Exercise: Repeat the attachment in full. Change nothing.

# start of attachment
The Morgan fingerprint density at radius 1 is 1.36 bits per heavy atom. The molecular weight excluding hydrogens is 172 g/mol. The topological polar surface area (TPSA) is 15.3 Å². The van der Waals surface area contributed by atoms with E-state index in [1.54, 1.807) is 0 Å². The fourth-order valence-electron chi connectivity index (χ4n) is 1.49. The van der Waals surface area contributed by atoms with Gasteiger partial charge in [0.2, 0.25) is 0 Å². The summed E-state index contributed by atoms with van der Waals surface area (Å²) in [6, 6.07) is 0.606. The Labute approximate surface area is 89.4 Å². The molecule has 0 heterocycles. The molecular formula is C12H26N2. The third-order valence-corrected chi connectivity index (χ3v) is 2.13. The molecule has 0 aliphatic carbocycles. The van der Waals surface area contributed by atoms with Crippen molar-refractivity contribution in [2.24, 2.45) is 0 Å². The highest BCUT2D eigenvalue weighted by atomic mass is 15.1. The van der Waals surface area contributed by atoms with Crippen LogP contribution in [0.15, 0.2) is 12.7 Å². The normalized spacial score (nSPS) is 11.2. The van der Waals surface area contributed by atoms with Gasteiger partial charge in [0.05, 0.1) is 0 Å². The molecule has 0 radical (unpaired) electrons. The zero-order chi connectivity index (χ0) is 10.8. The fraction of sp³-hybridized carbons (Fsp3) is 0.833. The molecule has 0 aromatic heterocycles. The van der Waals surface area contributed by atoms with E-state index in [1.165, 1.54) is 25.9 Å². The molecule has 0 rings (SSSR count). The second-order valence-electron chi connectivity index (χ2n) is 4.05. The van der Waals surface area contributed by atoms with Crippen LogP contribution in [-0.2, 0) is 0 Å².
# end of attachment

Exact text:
The Morgan fingerprint density at radius 1 is 1.36 bits per heavy atom. The molecular weight excluding hydrogens is 172 g/mol. The topological polar surface area (TPSA) is 15.3 Å². The van der Waals surface area contributed by atoms with E-state index in [1.54, 1.807) is 0 Å². The fourth-order valence-electron chi connectivity index (χ4n) is 1.49. The van der Waals surface area contributed by atoms with Gasteiger partial charge in [0.2, 0.25) is 0 Å². The summed E-state index contributed by atoms with van der Waals surface area (Å²) in [6, 6.07) is 0.606. The Labute approximate surface area is 89.4 Å². The molecule has 0 heterocycles. The molecular formula is C12H26N2. The third-order valence-corrected chi connectivity index (χ3v) is 2.13. The molecule has 0 aliphatic carbocycles. The van der Waals surface area contributed by atoms with Crippen molar-refractivity contribution in [2.24, 2.45) is 0 Å². The highest BCUT2D eigenvalue weighted by atomic mass is 15.1. The van der Waals surface area contributed by atoms with Crippen LogP contribution in [0.15, 0.2) is 12.7 Å². The normalized spacial score (nSPS) is 11.2. The van der Waals surface area contributed by atoms with Gasteiger partial charge in [0.05, 0.1) is 0 Å². The molecule has 0 radical (unpaired) electrons. The zero-order chi connectivity index (χ0) is 10.8. The fraction of sp³-hybridized carbons (Fsp3) is 0.833. The molecule has 0 aromatic heterocycles. The van der Waals surface area contributed by atoms with E-state index in [1.165, 1.54) is 25.9 Å². The molecule has 0 rings (SSSR count). The second-order valence-electron chi connectivity index (χ2n) is 4.05. The van der Waals surface area contributed by atoms with Crippen LogP contribution in [-0.2, 0) is 0 Å².